If he’s brutally honest, Gary Wilkinson assumed his time in the NBL was up. He’d figured prominently in two of the Breakers’ three Championship teams and was back home in Utah moving on with life.
“I’d just sat my LSAT – the Law School Admittance Test. Then I got a call from Paul Blackwell,” Wilkinson said.
“We’d been in touch quite a bit since I went home so we were just talking, shooting the breeze. Then he was like well if you’re not doing anything maybe you’d like to come back and play for the Breakers. I was like okay, well I’ll talk to my wife.”
That was October. And it was an easy sell. Within days, the Wilkinson family was back in Auckland and Gary was suiting up in a Breakers singlet.
“My wife didn’t take any convincing at all. I think if I said to her I want to live in Auckland for the rest of our lives she’d be happy with that. She loves it here. She’s a beach girl and spends lots of time there,” he said.
“New Zealand for us really does provide the full gamut of what we look for. Basketball, the climate, the lifestyle. So coming back it really was like putting on a pair of old comfy shoes and just slotting straight back in.”
“I noticed a few things had changed. I think the physicality of the League has changed a little. And obviously it’s different because we’re not in first place like I was used to!”
There’s also one more Wilkinson in the entourage since Gary departed the NBL at the end of the 2011/12 season.
Little Eva, who is just shy of her first birthday, on the road with two-year-old Jordan. Their parents met at College.
“Jessica was on the volleyball team. I couldn’t resist those volleyball uniforms. Haha,” Gary said.
“She was way out of my league but I pursued her and eventually convinced her to go out with me.”
They married young. It will be eight years in a few months. They met in August, were engaged by February. The wedding was in June.
“There’s no need to wait when you know you’ve got it right!”
And so began one of the more gifted sporting relationships. And one of the tallest.
“Jess is 5’9. So not quite a giant. But she was very good at volleyball. She played three sports really well. She was All-State in volleyball, softball and basketball. Then she got her volleyball scholarship and we ended up at the same University.”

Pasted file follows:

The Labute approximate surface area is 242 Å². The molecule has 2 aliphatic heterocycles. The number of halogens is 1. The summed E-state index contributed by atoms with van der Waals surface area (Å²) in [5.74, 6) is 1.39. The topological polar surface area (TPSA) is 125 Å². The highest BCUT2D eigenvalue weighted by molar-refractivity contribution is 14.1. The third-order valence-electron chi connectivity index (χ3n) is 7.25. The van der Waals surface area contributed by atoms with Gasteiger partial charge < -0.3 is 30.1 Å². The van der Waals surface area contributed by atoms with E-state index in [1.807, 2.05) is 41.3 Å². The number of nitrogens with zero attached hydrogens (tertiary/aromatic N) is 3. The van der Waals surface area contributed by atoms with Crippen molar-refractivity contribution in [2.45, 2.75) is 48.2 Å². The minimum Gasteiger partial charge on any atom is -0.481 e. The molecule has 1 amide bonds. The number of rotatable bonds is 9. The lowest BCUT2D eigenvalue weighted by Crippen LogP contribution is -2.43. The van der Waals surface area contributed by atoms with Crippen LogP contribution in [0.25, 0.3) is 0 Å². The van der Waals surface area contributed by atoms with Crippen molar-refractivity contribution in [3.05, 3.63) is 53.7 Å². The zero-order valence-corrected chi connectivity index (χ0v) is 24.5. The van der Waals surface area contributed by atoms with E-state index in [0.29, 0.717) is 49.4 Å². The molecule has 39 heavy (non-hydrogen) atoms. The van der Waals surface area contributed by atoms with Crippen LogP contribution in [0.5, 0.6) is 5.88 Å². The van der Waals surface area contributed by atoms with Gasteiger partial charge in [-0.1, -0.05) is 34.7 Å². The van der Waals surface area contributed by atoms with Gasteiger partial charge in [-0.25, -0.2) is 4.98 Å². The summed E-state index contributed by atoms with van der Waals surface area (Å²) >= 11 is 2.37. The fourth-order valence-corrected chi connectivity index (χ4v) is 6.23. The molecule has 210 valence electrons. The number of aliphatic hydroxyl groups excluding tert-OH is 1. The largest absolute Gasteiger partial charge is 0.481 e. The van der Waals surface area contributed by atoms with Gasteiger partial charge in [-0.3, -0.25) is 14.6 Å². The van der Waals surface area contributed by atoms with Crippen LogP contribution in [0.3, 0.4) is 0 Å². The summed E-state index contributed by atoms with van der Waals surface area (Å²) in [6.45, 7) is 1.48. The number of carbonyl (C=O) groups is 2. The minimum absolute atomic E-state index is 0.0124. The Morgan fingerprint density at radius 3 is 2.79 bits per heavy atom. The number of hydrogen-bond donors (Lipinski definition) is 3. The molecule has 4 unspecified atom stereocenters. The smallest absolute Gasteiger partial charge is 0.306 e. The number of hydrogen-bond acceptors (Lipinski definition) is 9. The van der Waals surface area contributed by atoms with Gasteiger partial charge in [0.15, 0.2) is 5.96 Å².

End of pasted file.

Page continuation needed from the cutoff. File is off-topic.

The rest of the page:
“The great thing is because of her sporting background she understands what it’s like to be a professional athlete. She is super supportive. She understands that it is a passionate sport and sometimes you can cross the line.”
“But Jess started to get more into coaching. She’s really good at motivating people. So I always told her I’m lucky because I have one extra coach more than everyone else!”
Wilkinson is yet to put a timeframe on his professional basketball career. But he knows a career in law is his long-term goal.
“I’ve kind of thrown all my eggs in that basket. But it is definitely the plan. It just depends on when it happens,” he said.
“Obviously I love basketball and people have told me there is no reason to ever stop playing. They tell me I have the rest of my life to sit behind a desk.”
“The LSAT is good for five years. I’ve done a sociology degree so I have to do another four years of study.”
“There are so many options out there but I’ll probably look at constitutional law. I think it’s something I can be passionate about. But ultimately for me it is all about creating a sustainable living for my family.”
“I love spending time with my children. My faith and my family are the two most important things to me. And the great thing about professional basketball is that once we have finished training of a day there is plenty of opportunity for both.”
“It is really important to me to spend time reading to them and just talking to them. I’ll be down on the floor crawling around with them. I just think the more I can interact with them on their level the better it is going to be for developing strong bonds.”
“And hopefully they will remember that hey he was a cool guy who spent a lot of time with me!”
The Breakers family will no doubt look back on the Wilkinson era with the same fondness.